it is relatively new application on pages "Portal of
the Public Administration"
but the map page is only in Czech. Sometimes it can be
unavailable due to upgrade or modification. A
brilliant feature is searching a house by number but
the name of a village must be only in Czech with
"haceks and carkas". When you type for example
"Tasovice 314" (and click on found adress "Tasovice,
314 (adresa)" )you can see where is my mothers house.
--- FAJKUS3@... wrote:
> I saw your post on the Texas czech e-groups and__________________________________________________
> really do like the maps sites
> you suggested. The third one
> was the best one I've ever seen, and I really did
> find it to be the most
> helpful tool. However, a couple of days ago, I can
> not seem to get it to load
> again. It only goes so far, and then stops, and the
> map never appears. Do you
> have any idea what is wrong? Is it something with
> that web site? Since I
> cannot understand the Czech language, I cannot read
> or notify anyone.
> Can you see if there is anything wrong with the
> Thanks so much.
Do You Yahoo!?
Tired of spam? Yahoo! Mail has the best spam protection around
- This was sent to me and I am still trying to figure this out. Maybe it will help some of you find your ancestors' location.Lydia MousnerUAZK Property (Cadastral) MapsThe UAZK (Ústřední Archiv Zeměměřictví a Katastru = Central Archive of Surveying and Cadastry) web site has many maps. One collection is the cadastral (property definition) maps, which date to the 1840's and show who owned each tract or parcel of land. These can be very valuable for finding your ancestors' location, particularly for those places where the numbering system has changed and you only have the old house number.Using the site is a bit difficult, since there is no overall search capability. But if you know the town for which you are looking, you can follow these instructions to locate the map of the town.Instructions for Finding UAZK cadastral map of a specific town
Instructions for Using Google Maps to find correct diacritical spellingThe search by name in the steps above requires that the town name have the correct diacritical marks. The easiest way to obtain this is via Google Maps.
- Go to http://archivnimapy.cuzk.cz
- Click on the "Stabilní katastr" link on that small map.
- This will (eventually) open a map of the Czech
Republic. It has the very long URL
In the URL, change the "language=cz" to "language=en" and press Enter to go to this revised URL, which will have all the text in English.
- You can navigate to your town by clicking repeatedly on
the magnifying glass cursor, if you know where it is located. (Be prepared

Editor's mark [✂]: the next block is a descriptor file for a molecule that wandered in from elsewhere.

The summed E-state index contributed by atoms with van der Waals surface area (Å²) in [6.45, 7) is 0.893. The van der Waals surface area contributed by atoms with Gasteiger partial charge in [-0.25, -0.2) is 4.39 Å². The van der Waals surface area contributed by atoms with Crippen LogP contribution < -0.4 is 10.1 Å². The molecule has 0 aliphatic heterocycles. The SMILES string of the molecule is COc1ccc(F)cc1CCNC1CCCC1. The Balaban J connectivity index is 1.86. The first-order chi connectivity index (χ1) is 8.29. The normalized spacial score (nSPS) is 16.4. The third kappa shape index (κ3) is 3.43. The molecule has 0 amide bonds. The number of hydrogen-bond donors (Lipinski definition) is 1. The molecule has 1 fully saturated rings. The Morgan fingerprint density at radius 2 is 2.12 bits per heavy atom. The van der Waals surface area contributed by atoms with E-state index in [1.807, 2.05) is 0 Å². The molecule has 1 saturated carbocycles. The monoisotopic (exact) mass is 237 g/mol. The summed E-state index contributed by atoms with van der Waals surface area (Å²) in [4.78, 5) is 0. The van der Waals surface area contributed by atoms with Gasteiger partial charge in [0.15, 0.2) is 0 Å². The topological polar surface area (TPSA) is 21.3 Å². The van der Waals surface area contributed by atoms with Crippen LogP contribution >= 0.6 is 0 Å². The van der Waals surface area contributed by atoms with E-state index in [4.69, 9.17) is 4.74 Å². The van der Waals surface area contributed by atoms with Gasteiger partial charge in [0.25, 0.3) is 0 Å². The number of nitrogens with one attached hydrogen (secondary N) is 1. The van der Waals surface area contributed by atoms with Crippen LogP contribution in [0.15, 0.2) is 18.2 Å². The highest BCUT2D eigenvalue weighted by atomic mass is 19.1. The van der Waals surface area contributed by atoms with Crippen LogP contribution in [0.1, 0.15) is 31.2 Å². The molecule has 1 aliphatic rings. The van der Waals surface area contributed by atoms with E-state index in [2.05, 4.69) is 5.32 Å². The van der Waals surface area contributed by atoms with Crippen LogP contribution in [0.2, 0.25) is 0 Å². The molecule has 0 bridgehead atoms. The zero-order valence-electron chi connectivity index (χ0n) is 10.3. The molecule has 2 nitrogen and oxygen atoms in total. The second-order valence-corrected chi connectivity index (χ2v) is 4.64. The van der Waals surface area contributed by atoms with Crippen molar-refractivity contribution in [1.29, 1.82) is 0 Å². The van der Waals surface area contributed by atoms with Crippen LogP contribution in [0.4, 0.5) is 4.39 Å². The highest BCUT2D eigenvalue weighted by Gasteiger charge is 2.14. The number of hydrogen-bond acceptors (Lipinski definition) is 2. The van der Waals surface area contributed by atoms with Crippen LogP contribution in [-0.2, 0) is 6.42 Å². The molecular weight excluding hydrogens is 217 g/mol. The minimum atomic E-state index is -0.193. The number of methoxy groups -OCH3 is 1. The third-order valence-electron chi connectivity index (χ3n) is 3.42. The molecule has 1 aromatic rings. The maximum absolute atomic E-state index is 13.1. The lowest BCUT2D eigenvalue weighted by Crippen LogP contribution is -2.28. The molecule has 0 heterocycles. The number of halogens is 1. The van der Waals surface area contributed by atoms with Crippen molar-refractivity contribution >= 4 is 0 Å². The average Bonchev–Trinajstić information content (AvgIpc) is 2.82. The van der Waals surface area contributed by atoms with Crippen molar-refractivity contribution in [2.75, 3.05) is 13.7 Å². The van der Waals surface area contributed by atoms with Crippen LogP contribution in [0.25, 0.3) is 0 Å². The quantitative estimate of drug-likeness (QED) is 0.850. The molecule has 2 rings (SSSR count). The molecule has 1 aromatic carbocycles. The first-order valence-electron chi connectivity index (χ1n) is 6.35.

for it to be slow loading each anlargement.)
Alternately, you can search for the town by name. At the top left, click on the downward-pointing arrowhead in the "Search for" box. Click on the first one "Názyv - Geonames Česká republica". This will open a window to the right, labeled "Geonames". Enter the name of your town in the box (correct diacritical marks ARE required - see a method below for obtaining this via Google Maps) and click Search. This may not show anything for a minute or so, but eventually a box will pop up with your town, which could have several variants. Choose the right one (usually the one with nothing in the "jmeno_n" column) and click on the magnifying glass to the left of the name. This will take you to the town, which will be shown as a blue dot within an outlined area. At this point, you can close the popup window, if you are at the right town.
- At the right, there is an icon bar. Click on the icon of the letter "i" inside a small box. (If you mouse over the icon, you will see that it is "Select".) Then click the cursor on the blue dot where your town is.
- This will open a new popup window, which will have one or more towns shown. Click on the "mapa" link to the left of your town's name.
- This will open a window with several rows of map thumbnails. These are labled skici (sketch - really a complete town plan), přehl (overview), otisky (prints - the individual sections of the overall sketch), and katastr (cadastre - takes you to a zoomable topographic map). The map you really want is the sketch. So click on the "skici" map. But the cadastre map has the (apparently modern) land divisions (which are very like the old ones) overlaid on top of a modern aerial view -- a wonderful tool (click the button at the top for "katastrální mapa + ortofoto").
- Open a separate window and go to maps.google.com.
- In the Google Maps search box, type your town name, with the correct spelling but without the diacritical marks. Google will suggest town names, and you can then click on the correct suggested name. This not only gives you the map of your town, but it also enters your town's name -- with the correct diacritical marks -- in the Google Maps search box.
- Now, use the Windows copy and paste features to copy the name from the Google Maps window and paste it into the search box on the UAZK web page.
- Use your mouse to highlight the name of your town in the Google Map search box (just the town name). Then hold down the "Ctrl" key and also press the "Insert" key to copy the town name to the Windows clipboard.
- Now go to the UAZK web page with the map of Bohemia, and in the "Geonames" box, click the cursor, and then while holding down the "Shift" key, press the "Insert" key to paste the name into the search box.
- Then click the Search button and pick up the instructions above in the place where Google Maps is referenced.